Carson Wentz played like an MVP in 2017. Is it possible for him to recapture it?

But he ended that day riding a golf cart out of Los Angeles Memorial Coliseum with a black brace on his right knee. Torn ACL. Never the same. Wentz rebounded in 2018 and ’19 — his stats hovered around the top 12, the Eagles gave him a four-year, $128 million extension — but he cratered in 2020, by every measure one of the worst quarterbacks in football.

Now, the Washington Commanders have bet on Wentz after he played relatively well for the Indianapolis Colts last year — at least until an epic, end-of-season collapse. The Colts traded him away without a clear plan to replace him, a signal of how far his stock has fallen since 2017. In Washington, Wentz is a clear upgrade over Taylor Heinicke, and at the cost of two third-round picks, he’ll be expected to have a major impact on the offense.

The question for Wentz and Washington — both coming off two years of below-average quarterback play, both with potential — is how high each can push the other. And the question for Wentz specifically may be, “What changed since 2017, and is it fixable?”

Football analysts say it’s more complicated than that. At the most basic level, Wentz is a good fit for offensive coordinator Scott Turner’s vertical scheme, said ESPN’s Matt Bowen said. Even though the quarterback turns 30 in December, even though he’s dealt with back, knee and foot injuries, Bowen said Wentz still has strength and talent to make the deep, difficult, tight-window throws the Commanders have lacked since Turner arrived with Coach Ron Rivera in 2020.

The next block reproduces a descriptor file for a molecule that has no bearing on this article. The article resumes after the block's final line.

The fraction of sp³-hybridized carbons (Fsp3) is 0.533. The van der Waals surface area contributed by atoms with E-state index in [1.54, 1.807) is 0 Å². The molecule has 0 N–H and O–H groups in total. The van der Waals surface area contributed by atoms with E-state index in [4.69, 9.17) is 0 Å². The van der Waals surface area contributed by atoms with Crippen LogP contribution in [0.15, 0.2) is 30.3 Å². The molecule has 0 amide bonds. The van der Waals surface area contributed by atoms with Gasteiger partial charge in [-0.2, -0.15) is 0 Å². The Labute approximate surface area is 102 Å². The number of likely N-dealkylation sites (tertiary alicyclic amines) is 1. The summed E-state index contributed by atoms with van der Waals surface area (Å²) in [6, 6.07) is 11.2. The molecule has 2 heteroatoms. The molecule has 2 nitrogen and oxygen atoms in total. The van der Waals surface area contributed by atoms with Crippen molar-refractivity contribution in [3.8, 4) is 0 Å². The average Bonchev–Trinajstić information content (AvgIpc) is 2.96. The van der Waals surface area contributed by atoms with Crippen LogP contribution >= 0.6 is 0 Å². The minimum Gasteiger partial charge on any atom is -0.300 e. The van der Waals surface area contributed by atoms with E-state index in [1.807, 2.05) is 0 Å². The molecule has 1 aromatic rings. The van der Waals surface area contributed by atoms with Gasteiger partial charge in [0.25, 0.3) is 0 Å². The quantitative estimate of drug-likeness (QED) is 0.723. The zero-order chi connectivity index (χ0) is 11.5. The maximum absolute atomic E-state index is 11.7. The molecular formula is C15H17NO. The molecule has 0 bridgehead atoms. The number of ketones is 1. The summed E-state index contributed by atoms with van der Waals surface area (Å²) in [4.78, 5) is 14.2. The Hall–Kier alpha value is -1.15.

“Ultimately, I think when you have him in Washington, this is what you want: You want him to stretch the field,” Bowen said. “You want him to make the big-time throws, the game-changing throws down the field to the third level. You want him to be very productive in critical game situations, third down and in the red zone. That’s what you want.”

Kevin Cole, a data analyst for Pro Football Focus, argued Wentz shouldn’t be judged against his 2017 performance because he overperformed in key situations that year, such as third down. By the metric Expected Points Added, Wentz had the fourth-best third-down season of any NFL quarterback in the last decade, according to TruMedia. Cole said a more realistic target is his 2018-19 form, when Wentz was a “fringe top-10, fringe top-12” player.

Last season with the Colts, Cole said Wentz was “pretty close” to that level statistically but poor play in high-profile games — the New England win in Week 14, the Jacksonville loss in Week 18 — made him seem worse than he was. Wentz is a high variance quarterback, capable of making throws others can’t but carrying the risk of extreme downside that could manifest in a season, like 2020, or a game, like Jacksonville.

“You have to be able to live with that [variance],” Cole said, “and that’s difficult for fans and for coaches and for everyone else to do.”

On film, Bowen said, there are a few explanations for Wentz’s inconsistency. The most glaring is poor mechanics with his lower body and release point. This causes him to miss layup throws and keeps the offense from staying on schedule.